Materials and Methods

Patients

We evaluated 72 filtering blebs of 65 patients who had previously undergone trabeculectomy between October 2003 and October 2005, and who were followed up at the Kagawa University Hospital, Japan. Patients ranged in age from 32 to 86 years [mean ±standard deviation (SD) 67.0 ±11.2 years]. There were 33 male and 32 female patients. All eligible participants received a detailed explanation before both the trabeculectomy and the Stratus OCT. In this study, we did not use slit-lamp-adapted OCT (SL-OCT). All patients signed an informed consent form, in accordance with the Declaration of Helsinki. Twenty-three eyes with primary open-angle glaucoma, 10 with normal-tension glaucoma, four with primary angle-closure glaucoma, 27 with secondary glaucoma caused by uveitis and eight with pseudoexfoliation glaucoma were included in the study.

All patients underwent a standard ophthalmological examination including slit-lamp examination, Goldmann applanation tonometry and binocular fundus examination on day 1, weeks 1 and 2, months 1, 2, 3, 6 and 12 post-operatively, and as necessary.

Trabeculectomy technique

Trabeculectomy was performed by one of the two surgeons (K.H., T.B.). After retrobulbar anaesthesia with lidocaine 2%, the eye was prepared and draped. A corneal traction suture was placed with a 6-0 silk and the fornix-based conjunctival flap was dissected. After the formation of a one-half-thickness scleral flap (approximately 4 × 4 mm), mitomycin C (MMC) was applied with a sponge containing 0.4 mg/ml MMC solution placed under the conjunctival flap for 3–5 min. After the sponge was removed, the area covered by the sponge was irrigated copiously with 250 ml of physiological saline. At the edge of the corneoscleral bed, a block of clear cornea and trabecular meshwork tissue was removed and peripheral iridectomy was performed. The scleral flap was sutured with six or seven 10-0 nylon sutures. The conjunctiva was closed using 10-0 nylon sutures at the edges of the incision, with one or more horizontal mattress sutures placed centrally. The anterior chamber was reformed with balanced salt solution and the wound checked for leaks. A corticosteroid/antibiotic ointment was instilled, followed by a sterile eye patch and shield. Postoperatively, all patients were treated with topical corticosteroid (four times daily) and an antibiotic for 8–12 weeks.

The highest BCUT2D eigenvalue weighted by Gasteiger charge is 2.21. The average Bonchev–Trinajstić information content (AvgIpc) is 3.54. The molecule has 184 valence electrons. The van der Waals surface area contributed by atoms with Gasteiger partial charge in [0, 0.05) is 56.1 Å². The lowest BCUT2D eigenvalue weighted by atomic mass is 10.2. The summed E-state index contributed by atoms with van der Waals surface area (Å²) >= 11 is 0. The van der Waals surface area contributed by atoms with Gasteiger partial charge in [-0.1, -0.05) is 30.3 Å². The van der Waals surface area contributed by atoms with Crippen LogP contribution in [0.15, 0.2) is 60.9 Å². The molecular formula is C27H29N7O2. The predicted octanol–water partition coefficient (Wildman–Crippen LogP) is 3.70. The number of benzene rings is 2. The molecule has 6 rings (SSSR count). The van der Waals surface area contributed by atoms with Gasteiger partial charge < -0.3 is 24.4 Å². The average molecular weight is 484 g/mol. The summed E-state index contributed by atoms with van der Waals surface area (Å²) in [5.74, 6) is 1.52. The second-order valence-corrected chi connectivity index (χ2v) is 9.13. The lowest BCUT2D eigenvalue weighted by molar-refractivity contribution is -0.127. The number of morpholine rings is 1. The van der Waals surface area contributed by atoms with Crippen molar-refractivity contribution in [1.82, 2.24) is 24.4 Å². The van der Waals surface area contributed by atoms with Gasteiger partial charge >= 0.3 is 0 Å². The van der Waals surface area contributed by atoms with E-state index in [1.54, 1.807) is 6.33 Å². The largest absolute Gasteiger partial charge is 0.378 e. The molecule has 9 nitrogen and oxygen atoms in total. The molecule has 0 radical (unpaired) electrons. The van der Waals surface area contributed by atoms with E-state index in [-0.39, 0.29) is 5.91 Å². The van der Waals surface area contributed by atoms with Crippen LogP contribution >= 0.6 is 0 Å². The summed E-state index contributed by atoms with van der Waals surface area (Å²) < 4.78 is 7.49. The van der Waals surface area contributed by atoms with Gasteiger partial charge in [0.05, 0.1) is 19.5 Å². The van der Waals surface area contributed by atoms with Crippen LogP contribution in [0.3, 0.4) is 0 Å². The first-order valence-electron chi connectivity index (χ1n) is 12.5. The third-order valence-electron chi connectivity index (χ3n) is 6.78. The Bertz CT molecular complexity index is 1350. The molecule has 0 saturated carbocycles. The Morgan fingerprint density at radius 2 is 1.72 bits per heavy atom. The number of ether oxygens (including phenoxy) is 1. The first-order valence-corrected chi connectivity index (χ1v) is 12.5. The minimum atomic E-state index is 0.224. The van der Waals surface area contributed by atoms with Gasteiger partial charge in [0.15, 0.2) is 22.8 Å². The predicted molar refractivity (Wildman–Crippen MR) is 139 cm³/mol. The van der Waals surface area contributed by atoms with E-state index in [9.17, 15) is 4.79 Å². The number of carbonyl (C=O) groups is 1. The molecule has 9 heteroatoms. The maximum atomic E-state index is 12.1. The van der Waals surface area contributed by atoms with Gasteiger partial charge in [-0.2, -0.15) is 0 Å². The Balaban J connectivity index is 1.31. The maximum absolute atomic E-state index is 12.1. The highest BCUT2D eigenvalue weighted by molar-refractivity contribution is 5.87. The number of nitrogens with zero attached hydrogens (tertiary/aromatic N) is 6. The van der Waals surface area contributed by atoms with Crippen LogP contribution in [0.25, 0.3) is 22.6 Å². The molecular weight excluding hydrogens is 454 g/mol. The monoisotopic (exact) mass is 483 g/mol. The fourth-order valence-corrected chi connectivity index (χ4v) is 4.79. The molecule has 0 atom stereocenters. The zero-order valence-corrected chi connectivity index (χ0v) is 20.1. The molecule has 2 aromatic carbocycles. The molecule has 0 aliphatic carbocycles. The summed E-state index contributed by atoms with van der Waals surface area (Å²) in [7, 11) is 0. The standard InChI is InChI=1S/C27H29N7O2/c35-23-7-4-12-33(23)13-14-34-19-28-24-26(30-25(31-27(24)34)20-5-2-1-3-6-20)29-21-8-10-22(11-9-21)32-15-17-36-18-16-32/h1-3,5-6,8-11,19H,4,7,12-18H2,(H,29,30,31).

OCT procedure and bleb examination

Stratus OCT examination was performed 12 months after the surgery and before any further glaucoma surgery (including needling). The filtering bleb was visualized on the video monitor and the length of the scanning line was between 5 mm and 7 mm (Fig. 1). All scans were oriented horizontally to the limbus and covered the entire surface of the bleb, from the nasal to the temporal edge. The same examiner (M.T.) took 10 images of a bleb. The images included five sections horizontal to the limbus along with five vertical sections nasal to the temporal region. Focus was adjusted manually on the conjunctiva. Patients were instructed to look downward during the examination. Stratus OCT images for each eye were stored on the instrument’s hard drive. To ensure consistency, a single researcher (K.H.) who was masked toward the clinical features and IOP control analysed all of the Stratus OCT images.

Figure 1.

 The line acquisition protocol was used and the length of the scanning line was between 5 mm and 7 mm. The white line indicates the scanning line.

Bleb appearance was characterized using a slit lamp. The Indiana Bleb Appearance Grading Scale (IBAGS) has been described previously (Cantor et al. 2003). Three parameters are scored: height of the bleb (H), with a scale ranging from H0 (flat) to H4 (high); extent of the bleb (E), with a scale ranging from E (< 1 hr) to E3 (> 4 hr); and vascularity of the bleb, with a scale of V0 (avascular) to V4 (extensive vascularity).

Statistical methods

For the purpose of this study, clinical filtration success was defined in terms of IOP. Surgical success was defined as IOP ≤ 15 mmHg and IOP reduction ≥25% without anti-glaucoma medication. Eyes that required further glaucoma surgery (including needling) or glaucoma medication to lower IOP were considered failures.